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Politics, Pageantry, and Puppets

August 24, 2016 5:00 am0 commentsViews: 25
Image from the Total This and That Circus, 2013. Photo: Mark Dannenhauer

Image from the Total This and That Circus, 2013.
Photo: Mark Dannenhauer

by Rebecca M. Alvin

To see Bread and Puppet perform is the only way to truly understand what separates it from other performances. Intrinsically tied to politics, yet never didactic, dogmatic, or dull; extraordinary puppets made from ordinary objects and papier-mâché; depth and complexity married to the primitive, visceral response that makes these shows truly appropriate for any age—Bread and Puppet is art for the people without sacrificing an inch of  complexity or meaning.

Outer Cape audiences will get to see Bread and Puppet again this weekend at two events for Truro Center for the Arts at Castle Hill, both the culmination of a weeklong puppetry workshop the group offered at Castle Hill this past week. Musician, poet, and puppeteer Joshua Krugman, who has been with Bread and Puppet for three years now, explains Friday night’s event, the Whatforward Circus as follows: “It’s a giant puppet show that is powered by a Dixieland brass band and that addresses many current, pertinent social and political issues, often using traditional circus tropes. So for example, there is a strongman act in the traditional circus act. And instead of a real weighted barbell, we have a cardboard barbell and in our case, one of the bells [of the barbell] says ‘Debt’ and the other one says ‘Colonization.’ And it’s an act about the Puerto Rican debt crisis and the U.S.’s fiscal control board…these corporate administrators who have been set up to impose their austerity measures on Puerto Rico.” He adds there will also be two  two-person puppet tigers and dancing horses and other such attractions.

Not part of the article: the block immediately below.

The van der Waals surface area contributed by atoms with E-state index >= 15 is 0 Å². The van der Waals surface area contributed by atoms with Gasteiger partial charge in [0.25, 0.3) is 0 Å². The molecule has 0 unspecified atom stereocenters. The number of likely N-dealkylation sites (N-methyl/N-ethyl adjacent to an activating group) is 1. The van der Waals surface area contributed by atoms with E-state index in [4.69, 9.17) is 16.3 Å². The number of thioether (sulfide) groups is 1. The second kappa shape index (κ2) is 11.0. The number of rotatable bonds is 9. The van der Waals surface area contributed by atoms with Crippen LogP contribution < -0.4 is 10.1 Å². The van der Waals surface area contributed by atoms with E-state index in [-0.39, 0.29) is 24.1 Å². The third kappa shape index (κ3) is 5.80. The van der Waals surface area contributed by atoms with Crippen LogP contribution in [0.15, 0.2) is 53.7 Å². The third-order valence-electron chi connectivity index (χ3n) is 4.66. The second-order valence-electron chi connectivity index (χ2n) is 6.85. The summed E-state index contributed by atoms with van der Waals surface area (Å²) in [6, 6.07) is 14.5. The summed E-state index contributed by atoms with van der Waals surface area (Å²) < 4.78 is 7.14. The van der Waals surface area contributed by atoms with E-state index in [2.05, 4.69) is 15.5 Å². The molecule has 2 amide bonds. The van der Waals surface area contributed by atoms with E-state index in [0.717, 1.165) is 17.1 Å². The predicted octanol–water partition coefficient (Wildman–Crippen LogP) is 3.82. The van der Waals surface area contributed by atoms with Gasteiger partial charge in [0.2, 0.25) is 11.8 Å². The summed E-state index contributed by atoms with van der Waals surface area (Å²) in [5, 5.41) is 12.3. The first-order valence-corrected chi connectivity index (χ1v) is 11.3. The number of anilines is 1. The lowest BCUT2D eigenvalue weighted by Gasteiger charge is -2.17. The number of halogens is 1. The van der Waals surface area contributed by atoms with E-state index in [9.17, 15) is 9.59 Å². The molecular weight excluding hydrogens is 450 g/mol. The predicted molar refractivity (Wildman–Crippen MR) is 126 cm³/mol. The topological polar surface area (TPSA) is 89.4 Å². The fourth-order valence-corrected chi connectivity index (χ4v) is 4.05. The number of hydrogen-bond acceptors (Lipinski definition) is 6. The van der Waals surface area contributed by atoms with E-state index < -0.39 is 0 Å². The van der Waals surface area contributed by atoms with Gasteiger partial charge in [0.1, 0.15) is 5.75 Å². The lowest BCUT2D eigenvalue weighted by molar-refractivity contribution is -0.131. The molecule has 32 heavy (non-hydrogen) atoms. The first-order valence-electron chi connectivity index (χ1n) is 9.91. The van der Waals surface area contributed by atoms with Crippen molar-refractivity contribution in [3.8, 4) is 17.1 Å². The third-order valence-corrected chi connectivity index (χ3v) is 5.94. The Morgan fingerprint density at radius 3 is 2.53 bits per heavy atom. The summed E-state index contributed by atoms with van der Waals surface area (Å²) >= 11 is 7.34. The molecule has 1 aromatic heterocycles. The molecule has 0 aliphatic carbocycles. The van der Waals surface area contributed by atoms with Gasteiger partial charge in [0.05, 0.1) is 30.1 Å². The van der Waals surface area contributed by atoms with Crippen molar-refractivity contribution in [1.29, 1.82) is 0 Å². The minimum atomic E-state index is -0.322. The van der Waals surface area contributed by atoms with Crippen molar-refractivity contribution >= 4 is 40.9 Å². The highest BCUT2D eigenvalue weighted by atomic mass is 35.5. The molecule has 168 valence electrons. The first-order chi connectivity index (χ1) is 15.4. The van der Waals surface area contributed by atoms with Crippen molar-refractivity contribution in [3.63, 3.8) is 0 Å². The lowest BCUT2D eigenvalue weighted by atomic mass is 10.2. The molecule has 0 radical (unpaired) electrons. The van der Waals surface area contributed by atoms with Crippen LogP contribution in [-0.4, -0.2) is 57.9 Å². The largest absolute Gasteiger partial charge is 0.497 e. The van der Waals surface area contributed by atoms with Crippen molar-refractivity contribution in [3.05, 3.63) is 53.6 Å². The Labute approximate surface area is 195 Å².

Image from the Total This and That Circus, 2013. Photo: Mark Dannenhauer

Image from the Total This and That Circus, 2013.
Photo: Mark Dannenhauer

It’s not uncommon to see larger than life puppets in parades and political protests, but many of these instances of public puppetry are born out of the work of this legendary puppetry troupe. The performance art group, which began on the Lower East Side in New York City in the 1960s and then moved up to Vermont in 1970, where it has been ever since, was the brainchild of German émigré Peter Schumann, a sculptor, dancer, and baker.